History – Background
The general scientific strategy of the Gottfries Clinic has evolved from the seminal observation made by professor Gottfries, when he was a young physician in 1958-59. He then noticed that an increasing number of patients in his clinical practice presented with a syndrome like what is now called ME/CFS.
The patients had a status indicating ongoing mild infection after an influenza that was epidemic in Sweden in 1958 (the “Asian flu”). This observation led to treatment of the patients with antibiotics, with temporary effect, and to vaccinations aiming at stimulating the immune system. Improvements were noted in single individuals after prolonged treatment with a staphylococcus toxoid vaccine (Gottfries, 1999).
Based on this uncontrolled experience, such treatment was reuptaken in the 1990s, using Staphypan® manufactured by the Swiss Serum and Vaccine Institute Berne.
The use of staphylococcus vaccine
The first controlled double-blind study included 28 patients and lasted for three months (Andersson et al., 1998). Encouraged by the positive results, a second and larger controlled double-blind study was performed, lasting for eight months, on 100 women fulfilling the criteria of both FM and ME/CFS. The good results were evident (Zachrisson et al., 2002). Two thirds (65%) responded to treatment and wanted to continue after the trial was ended.
In summary, successful phase III clinical trials, performed at the Gottfries Clinic, have established Proof of Concept.
Moreover, long term study of n=160 patients for five years shows excellent adherence and clinical safety.
The clinical positive response to treatment is related to the response of the patient’s immune system. The greater the serologic response, as assessed by production of antibodies, the greater is the clinical effect (Zachrisson et al., 2004). In addition, by investigating serum samples before and after treatment, we found a significant relation between the capacity of serum to neutralise alpha-toxin and the clinical outcome of the treatment (Zachrisson et al., 2004).
Thus, deprived immunity at baseline was likely to predict poorer outcome of the treatment, at least within the first six months.
In summary, our controlled trials support the notion that patients with FM and ME/CFS are in a state of disrupted immune function, and the patients in general benefit substantially from immune-modulating therapy in the form of repeated subcutaneous injections of a staphylococcus toxoid vaccine every fourth week.
In October 2002, doctor Olof Zachrisson defended his doctoral thesis on ‘Fibromyalgia/Chronic Fatigue Syndrome’ (ISBN 91-628-5386-4), at the Göteborg University. This dissertation is based on research performed at the Gottfries Clinic, and is a good summary of the ‘State of the Art’ 2002 in this field of natural sciences.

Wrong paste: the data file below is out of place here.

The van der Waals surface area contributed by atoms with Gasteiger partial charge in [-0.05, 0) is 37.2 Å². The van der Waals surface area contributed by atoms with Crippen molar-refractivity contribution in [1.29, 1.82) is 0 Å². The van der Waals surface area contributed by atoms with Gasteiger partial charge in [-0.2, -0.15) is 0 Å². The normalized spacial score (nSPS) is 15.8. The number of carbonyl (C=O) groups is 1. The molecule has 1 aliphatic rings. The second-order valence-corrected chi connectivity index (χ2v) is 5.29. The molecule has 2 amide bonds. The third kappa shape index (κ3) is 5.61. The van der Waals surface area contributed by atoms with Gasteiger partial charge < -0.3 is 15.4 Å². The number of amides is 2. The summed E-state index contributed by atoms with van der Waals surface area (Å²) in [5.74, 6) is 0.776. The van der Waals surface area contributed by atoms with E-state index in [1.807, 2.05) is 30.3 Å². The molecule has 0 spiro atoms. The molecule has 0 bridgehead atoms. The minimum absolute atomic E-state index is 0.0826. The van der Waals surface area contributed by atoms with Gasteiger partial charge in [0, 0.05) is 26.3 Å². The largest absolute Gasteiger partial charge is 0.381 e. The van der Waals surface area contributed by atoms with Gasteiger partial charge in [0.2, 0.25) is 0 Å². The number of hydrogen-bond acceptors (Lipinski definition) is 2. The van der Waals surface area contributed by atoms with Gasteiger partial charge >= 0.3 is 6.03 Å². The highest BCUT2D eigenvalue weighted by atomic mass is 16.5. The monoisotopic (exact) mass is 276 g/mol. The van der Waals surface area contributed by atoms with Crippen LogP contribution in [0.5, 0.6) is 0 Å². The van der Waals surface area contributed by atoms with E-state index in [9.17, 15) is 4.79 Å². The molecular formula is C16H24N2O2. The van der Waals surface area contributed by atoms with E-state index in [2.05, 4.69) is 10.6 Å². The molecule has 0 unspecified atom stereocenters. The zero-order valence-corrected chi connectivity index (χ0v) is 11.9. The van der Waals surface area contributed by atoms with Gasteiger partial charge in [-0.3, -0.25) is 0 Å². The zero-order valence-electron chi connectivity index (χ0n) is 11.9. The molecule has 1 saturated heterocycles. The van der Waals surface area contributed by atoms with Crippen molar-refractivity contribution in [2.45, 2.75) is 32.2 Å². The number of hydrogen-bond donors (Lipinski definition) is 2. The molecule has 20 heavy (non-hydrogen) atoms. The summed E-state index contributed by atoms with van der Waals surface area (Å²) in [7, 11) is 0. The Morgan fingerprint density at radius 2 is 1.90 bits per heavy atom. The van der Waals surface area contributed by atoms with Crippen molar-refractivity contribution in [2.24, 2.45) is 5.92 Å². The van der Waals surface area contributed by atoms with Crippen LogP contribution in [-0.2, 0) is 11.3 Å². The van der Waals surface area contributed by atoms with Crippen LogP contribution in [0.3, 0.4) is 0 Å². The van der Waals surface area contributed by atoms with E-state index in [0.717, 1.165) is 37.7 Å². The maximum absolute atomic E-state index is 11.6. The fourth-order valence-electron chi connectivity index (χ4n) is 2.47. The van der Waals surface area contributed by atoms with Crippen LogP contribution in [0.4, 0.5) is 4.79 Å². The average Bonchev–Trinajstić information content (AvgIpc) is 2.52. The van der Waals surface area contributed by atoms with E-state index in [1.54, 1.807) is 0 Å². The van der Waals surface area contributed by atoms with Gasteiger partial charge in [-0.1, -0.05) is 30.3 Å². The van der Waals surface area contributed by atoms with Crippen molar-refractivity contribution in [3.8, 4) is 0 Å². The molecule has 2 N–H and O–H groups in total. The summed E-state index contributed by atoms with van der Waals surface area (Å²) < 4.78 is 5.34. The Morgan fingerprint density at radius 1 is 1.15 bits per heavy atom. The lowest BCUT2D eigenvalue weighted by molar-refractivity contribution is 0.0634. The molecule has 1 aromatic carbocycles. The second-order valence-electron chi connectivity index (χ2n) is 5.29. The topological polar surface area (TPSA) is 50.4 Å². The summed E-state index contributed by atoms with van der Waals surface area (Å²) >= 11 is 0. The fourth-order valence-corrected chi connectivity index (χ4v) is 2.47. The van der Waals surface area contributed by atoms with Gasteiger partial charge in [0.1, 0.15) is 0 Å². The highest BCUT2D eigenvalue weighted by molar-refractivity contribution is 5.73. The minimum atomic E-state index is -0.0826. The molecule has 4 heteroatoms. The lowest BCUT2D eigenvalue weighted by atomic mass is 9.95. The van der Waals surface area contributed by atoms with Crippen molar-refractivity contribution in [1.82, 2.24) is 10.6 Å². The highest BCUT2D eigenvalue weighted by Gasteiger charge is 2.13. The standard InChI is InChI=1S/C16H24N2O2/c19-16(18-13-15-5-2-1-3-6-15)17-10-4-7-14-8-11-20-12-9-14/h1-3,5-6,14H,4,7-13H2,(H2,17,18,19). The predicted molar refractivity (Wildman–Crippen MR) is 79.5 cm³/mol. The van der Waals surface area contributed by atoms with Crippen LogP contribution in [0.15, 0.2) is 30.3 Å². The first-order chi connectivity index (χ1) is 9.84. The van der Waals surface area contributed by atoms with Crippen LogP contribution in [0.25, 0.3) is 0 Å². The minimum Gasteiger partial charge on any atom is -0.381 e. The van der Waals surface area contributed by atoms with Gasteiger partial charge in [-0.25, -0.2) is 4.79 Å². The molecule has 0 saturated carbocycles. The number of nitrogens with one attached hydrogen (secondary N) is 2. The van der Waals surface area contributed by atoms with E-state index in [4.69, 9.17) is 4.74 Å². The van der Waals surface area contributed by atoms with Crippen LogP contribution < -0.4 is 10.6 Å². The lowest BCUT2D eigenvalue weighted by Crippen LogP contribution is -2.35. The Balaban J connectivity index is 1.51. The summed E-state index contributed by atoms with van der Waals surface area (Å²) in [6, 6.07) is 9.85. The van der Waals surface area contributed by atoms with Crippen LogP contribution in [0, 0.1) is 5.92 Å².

The preparation of a staphylococcus toxoid vaccine, such as Staphypan®, was to be given subcutaneously in increasing doses at 7-day intervals over eight weeks, and then followed by monthly booster doses. Administered at these doses and intervals, the treatment is well tolerated and the side effects are few. The only important side effect seen in the trials (less than 5%) was related to allergy to salicylic acid, one of the components of the preservative (thiomersal). The need for continuous maintenance of the treatment, at least in adults, was conceived to be life-long.
The use of vitamin B12 and folic acid
At the Gottfries Clinic, we have put attention to the fact that efficacy of the treatment may be optimised, in some patients, by supplementing by somewhat high dosages of vitamin B12 (cobalamin) and folic acid. The rational basis for this treatment is supported by the finding of low vitamin B12 values and increased homocysteine levels in the cerebrospinal fluid of patients with FM (Regland et al., 1997). At present the research about the effect of this vitamin treatment in ME/CFS is continued by studying the cerebro spinal fluid of ME/CFS-patients.
In “A Primer for Clinical Practitioners” is said that a growing body of evidence indicates that energy metabolism and mitochondrial function are impaired in many patients with ME/CFS. The basis for such abnormalities remains undetermined, but chronic viral infection and chronic immune activation are both proven causes of such abnormalities.
Human Heat Shock Protein 60
In cooperation with professor Jonas Blomberg, Section of Clinical Microbiology, Department of Medical Sciences, Uppsala University and co-workers the chaperonin human heat shock protein 60 (HSP60) was investigated. This protein occurs in mitochondria and in bacteria and is highly conserved, antigenic and a major auto antigen. The anti-HSP60 humoral (IgG and IgM) immune response was studied in 69 ME/CFS-patients and 76 blood donors (BD) with recombinant human and E coli HSP60, and 136 30-mer overlapping and targeted peptides from HSP60 of humans, Chlamydia, Mycoplasma and 26 other species in a multiplex suspension array.
Peptides from HSP60 helix I had a chaperonin-like activity, but these and other HSP60 peptides also bound IgG and IgM with an ME/CFS-preference, theoretically indicating a competition between HSP60 function and antibody binding. A HSP60-based panel of 25 antigens was selected. When evaluated with 61 other ME/CFS and 399 non-ME/CFS samples (331 BD, 20 Multiple Sclerosis and 48 Systemic Lupus Erythematosus patients), a peptide from Chlamydia pneumonia HSP60 detected IgM in 15 of 61 (24%) of ME/CFS, and in 1 of 399 non-ME/CFS at a high cutoff (p<0.0001).
IgM to specific cross-reactive epitopes of human and microbial HSP60 occurs in a subset of ME/CFS, compatible with infection-induced autoimmunity.
These findings may open a door for achieving a laboratory marker for ME/CFS and will of course also shed light on the ethology of ME/CFS. The findings if replicated will also definitely displace ME/CFS from being on the board of psychiatry.